Six Preservation Winners Named : L. A. Conservancy Recognizes Work on Historic Buildings

Six winners of the Los Angeles Conservancy’s Preservation Awards for 1985 have been announced.

The winners were selected for having demonstrated exceptional achievement in the preservation of historically significant buildings or sites or for a tangible and important contribution to historic preservation.

Awards recognized the Garfield Building, 403 West 8th St.; Elizabeth Bard Professional Center, 121 N. Fir St., Ventura; Gartz Court Relocation Project, 745 N. Pasadena Ave., Pasadena; the Storer House, 8161 Hollywood Blvd.; 34 E. Holly St., Pasadena, and Tom Owen, who is on the staff of the California History Room at the Central Library.

The Garfield Building was singled out for restoration and rehabilitation of a major commercial building in downtown Los Angeles; Elizabeth Bard Professional Center, for adaptive re-use and new construction; Gartz Court, for relocation of a bungalow court and rehabilitation of it for moderate-income housing.


The Storer House, for being “an outstanding example of residential restoration;” 34 E. Holly St., for being “a model of small-scale commercial restoration and rehabilitation,” and Tom Owen, for “outstanding contribution to architectural research.”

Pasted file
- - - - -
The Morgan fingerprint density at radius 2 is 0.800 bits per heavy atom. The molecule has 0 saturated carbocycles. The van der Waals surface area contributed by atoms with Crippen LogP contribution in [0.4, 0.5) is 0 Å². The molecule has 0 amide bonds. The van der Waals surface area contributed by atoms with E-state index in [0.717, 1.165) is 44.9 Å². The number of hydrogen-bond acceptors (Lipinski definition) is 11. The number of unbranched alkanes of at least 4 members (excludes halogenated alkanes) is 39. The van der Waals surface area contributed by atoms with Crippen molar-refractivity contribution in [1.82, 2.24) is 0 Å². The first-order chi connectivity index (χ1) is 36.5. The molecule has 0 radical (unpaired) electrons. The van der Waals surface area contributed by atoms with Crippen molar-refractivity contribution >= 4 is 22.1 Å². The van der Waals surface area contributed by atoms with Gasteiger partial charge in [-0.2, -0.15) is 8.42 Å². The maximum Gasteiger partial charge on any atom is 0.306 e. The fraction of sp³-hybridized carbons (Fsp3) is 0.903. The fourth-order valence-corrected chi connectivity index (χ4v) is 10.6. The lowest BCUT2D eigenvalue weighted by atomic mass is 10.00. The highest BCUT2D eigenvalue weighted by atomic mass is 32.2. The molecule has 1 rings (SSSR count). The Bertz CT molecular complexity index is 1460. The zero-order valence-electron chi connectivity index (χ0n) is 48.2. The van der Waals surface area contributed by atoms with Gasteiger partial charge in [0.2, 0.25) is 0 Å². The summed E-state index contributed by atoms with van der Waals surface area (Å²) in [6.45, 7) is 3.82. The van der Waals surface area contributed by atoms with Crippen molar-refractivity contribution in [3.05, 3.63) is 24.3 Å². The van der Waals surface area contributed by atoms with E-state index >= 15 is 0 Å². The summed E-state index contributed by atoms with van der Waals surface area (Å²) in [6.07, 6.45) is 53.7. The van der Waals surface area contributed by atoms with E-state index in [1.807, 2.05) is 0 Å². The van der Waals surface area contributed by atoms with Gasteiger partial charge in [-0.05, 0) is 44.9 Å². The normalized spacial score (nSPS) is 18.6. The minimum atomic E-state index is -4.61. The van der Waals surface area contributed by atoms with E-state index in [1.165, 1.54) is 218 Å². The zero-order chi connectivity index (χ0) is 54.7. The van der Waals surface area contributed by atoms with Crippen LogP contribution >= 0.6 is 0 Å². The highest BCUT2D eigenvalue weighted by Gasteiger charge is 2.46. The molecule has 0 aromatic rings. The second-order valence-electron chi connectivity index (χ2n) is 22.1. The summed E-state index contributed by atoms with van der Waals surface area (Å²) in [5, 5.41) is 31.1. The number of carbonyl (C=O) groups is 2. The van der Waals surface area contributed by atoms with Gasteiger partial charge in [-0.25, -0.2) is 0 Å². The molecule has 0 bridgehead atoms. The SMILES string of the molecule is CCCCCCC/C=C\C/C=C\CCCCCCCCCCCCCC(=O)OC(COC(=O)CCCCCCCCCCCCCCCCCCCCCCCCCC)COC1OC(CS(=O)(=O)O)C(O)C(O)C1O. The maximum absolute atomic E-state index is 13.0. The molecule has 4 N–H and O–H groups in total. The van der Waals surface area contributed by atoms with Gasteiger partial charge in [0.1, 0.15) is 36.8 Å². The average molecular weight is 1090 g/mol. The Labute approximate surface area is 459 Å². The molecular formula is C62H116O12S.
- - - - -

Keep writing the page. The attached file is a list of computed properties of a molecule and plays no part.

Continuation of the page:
The Garfield Building, an important Art-Deco landmark built in 1929, was a project of Peter Beale and Jay Shocket with lobby restoration by Ron Reed and Charles Kober Associates as project architect; the Elizabeth Bard Professional Center, a Mission-Revival hospital built in 1902, was converted into contemporary offices by Thomas R. Lee, general partner, and Gartz Court was a joint venture of the city of Pasadena and Pasadena Heritage.

The Storer House, built by Frank Lloyd Wright in 1923, is owned by Joel Silver, who restored the badly dilapidated home with the help of Eric Wright, project architect and Wright’s grandson; 34 E. Holly St., a single-story masonry building in Old Town Pasadena, was restored by project architect Robert H. Taylor, and Tom Owen developed information resources for the Los Angeles-built environment. The Conservancy called him “an indispensable resource to cultural heritage research in Los Angeles.”

The selection committee included architect Scott Carde, chairman; Don Bowers, partner, Ratkovich, Bowers & Perez; Mel Green, principal, Melvyn Green & Associates; Robert S. Harris, dean, USC School of Architecture; Roger Holt, past chairman, California Heritage Task Force, and Ruthann Lehrer, executive director of the Conservancy.


The awards were presented Saturday at a meeting of the Conservancy at the Gilmore Adobe at Farmers Market.